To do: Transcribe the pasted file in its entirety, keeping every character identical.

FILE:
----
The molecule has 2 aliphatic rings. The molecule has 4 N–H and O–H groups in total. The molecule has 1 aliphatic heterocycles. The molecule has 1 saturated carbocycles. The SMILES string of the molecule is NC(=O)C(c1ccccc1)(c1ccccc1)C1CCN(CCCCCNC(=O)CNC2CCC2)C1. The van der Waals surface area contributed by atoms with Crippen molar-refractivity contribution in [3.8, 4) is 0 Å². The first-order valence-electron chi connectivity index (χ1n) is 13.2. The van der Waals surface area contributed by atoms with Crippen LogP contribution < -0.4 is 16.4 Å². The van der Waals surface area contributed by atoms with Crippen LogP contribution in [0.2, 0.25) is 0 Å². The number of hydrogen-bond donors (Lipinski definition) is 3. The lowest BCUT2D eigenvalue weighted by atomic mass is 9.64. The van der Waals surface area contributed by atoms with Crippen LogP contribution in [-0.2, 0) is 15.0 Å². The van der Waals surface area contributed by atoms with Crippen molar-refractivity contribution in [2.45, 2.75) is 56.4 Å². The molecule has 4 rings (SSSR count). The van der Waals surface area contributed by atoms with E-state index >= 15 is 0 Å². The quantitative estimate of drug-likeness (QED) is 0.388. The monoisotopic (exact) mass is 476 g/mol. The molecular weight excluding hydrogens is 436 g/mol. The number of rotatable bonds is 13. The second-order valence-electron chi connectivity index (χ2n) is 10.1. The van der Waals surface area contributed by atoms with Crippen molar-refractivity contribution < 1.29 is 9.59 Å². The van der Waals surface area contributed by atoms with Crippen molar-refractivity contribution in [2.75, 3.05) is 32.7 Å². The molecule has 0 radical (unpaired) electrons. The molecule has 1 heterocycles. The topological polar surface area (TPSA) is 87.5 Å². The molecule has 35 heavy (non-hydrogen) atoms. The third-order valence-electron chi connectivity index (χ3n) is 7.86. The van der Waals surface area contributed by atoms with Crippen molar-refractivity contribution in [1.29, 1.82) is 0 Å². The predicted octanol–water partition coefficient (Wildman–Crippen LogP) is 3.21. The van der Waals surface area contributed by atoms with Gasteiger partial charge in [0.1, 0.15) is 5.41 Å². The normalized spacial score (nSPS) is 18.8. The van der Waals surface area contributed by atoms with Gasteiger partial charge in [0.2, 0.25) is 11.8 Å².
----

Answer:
The molecule has 2 aliphatic rings. The molecule has 4 N–H and O–H groups in total. The molecule has 1 aliphatic heterocycles. The molecule has 1 saturated carbocycles. The SMILES string of the molecule is NC(=O)C(c1ccccc1)(c1ccccc1)C1CCN(CCCCCNC(=O)CNC2CCC2)C1. The van der Waals surface area contributed by atoms with Crippen molar-refractivity contribution in [3.8, 4) is 0 Å². The first-order valence-electron chi connectivity index (χ1n) is 13.2. The van der Waals surface area contributed by atoms with Crippen LogP contribution < -0.4 is 16.4 Å². The van der Waals surface area contributed by atoms with Crippen LogP contribution in [0.2, 0.25) is 0 Å². The number of hydrogen-bond donors (Lipinski definition) is 3. The lowest BCUT2D eigenvalue weighted by atomic mass is 9.64. The van der Waals surface area contributed by atoms with Crippen LogP contribution in [-0.2, 0) is 15.0 Å². The van der Waals surface area contributed by atoms with Crippen molar-refractivity contribution in [2.45, 2.75) is 56.4 Å². The molecule has 4 rings (SSSR count). The van der Waals surface area contributed by atoms with E-state index >= 15 is 0 Å². The quantitative estimate of drug-likeness (QED) is 0.388. The monoisotopic (exact) mass is 476 g/mol. The molecular weight excluding hydrogens is 436 g/mol. The number of rotatable bonds is 13. The second-order valence-electron chi connectivity index (χ2n) is 10.1. The van der Waals surface area contributed by atoms with Crippen molar-refractivity contribution < 1.29 is 9.59 Å². The van der Waals surface area contributed by atoms with Crippen molar-refractivity contribution in [2.75, 3.05) is 32.7 Å². The molecule has 0 radical (unpaired) electrons. The molecule has 1 heterocycles. The topological polar surface area (TPSA) is 87.5 Å². The molecule has 35 heavy (non-hydrogen) atoms. The third-order valence-electron chi connectivity index (χ3n) is 7.86. The van der Waals surface area contributed by atoms with Crippen molar-refractivity contribution in [1.29, 1.82) is 0 Å². The predicted octanol–water partition coefficient (Wildman–Crippen LogP) is 3.21. The van der Waals surface area contributed by atoms with Gasteiger partial charge in [0.1, 0.15) is 5.41 Å². The normalized spacial score (nSPS) is 18.8. The van der Waals surface area contributed by atoms with Gasteiger partial charge in [0.2, 0.25) is 11.8 Å².